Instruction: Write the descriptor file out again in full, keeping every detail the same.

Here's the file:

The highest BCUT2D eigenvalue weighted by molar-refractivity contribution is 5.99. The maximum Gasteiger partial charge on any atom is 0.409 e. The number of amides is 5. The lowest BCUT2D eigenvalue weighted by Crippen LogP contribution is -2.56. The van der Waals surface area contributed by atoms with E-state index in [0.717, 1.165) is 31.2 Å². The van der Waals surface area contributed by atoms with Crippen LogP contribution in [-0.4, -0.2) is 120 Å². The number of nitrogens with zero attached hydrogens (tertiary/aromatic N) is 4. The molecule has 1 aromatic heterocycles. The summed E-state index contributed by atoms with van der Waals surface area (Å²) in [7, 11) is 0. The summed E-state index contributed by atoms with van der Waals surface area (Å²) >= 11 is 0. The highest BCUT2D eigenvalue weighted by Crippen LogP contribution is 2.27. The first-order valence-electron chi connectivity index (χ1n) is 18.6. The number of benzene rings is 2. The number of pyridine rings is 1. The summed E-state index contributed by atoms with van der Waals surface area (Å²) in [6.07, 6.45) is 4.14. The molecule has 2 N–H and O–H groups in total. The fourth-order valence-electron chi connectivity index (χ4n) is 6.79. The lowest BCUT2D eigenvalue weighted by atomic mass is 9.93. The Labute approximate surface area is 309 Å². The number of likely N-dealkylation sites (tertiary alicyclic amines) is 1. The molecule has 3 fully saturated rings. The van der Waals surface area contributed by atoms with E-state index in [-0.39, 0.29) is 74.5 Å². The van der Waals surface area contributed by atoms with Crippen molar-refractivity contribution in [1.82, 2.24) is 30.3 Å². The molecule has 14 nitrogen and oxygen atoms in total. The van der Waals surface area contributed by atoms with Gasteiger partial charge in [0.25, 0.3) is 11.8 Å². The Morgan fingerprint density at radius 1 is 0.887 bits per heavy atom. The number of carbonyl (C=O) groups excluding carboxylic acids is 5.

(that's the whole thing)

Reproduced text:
The highest BCUT2D eigenvalue weighted by molar-refractivity contribution is 5.99. The maximum Gasteiger partial charge on any atom is 0.409 e. The number of amides is 5. The lowest BCUT2D eigenvalue weighted by Crippen LogP contribution is -2.56. The van der Waals surface area contributed by atoms with E-state index in [0.717, 1.165) is 31.2 Å². The van der Waals surface area contributed by atoms with Crippen LogP contribution in [-0.4, -0.2) is 120 Å². The number of nitrogens with zero attached hydrogens (tertiary/aromatic N) is 4. The molecule has 1 aromatic heterocycles. The summed E-state index contributed by atoms with van der Waals surface area (Å²) in [7, 11) is 0. The summed E-state index contributed by atoms with van der Waals surface area (Å²) >= 11 is 0. The highest BCUT2D eigenvalue weighted by Crippen LogP contribution is 2.27. The first-order valence-electron chi connectivity index (χ1n) is 18.6. The number of benzene rings is 2. The number of pyridine rings is 1. The summed E-state index contributed by atoms with van der Waals surface area (Å²) in [6.07, 6.45) is 4.14. The molecule has 2 N–H and O–H groups in total. The fourth-order valence-electron chi connectivity index (χ4n) is 6.79. The lowest BCUT2D eigenvalue weighted by atomic mass is 9.93. The Labute approximate surface area is 309 Å². The number of likely N-dealkylation sites (tertiary alicyclic amines) is 1. The molecule has 3 fully saturated rings. The van der Waals surface area contributed by atoms with E-state index in [-0.39, 0.29) is 74.5 Å². The van der Waals surface area contributed by atoms with Crippen molar-refractivity contribution in [1.82, 2.24) is 30.3 Å². The molecule has 14 nitrogen and oxygen atoms in total. The van der Waals surface area contributed by atoms with Gasteiger partial charge in [0.25, 0.3) is 11.8 Å². The Morgan fingerprint density at radius 1 is 0.887 bits per heavy atom. The number of carbonyl (C=O) groups excluding carboxylic acids is 5.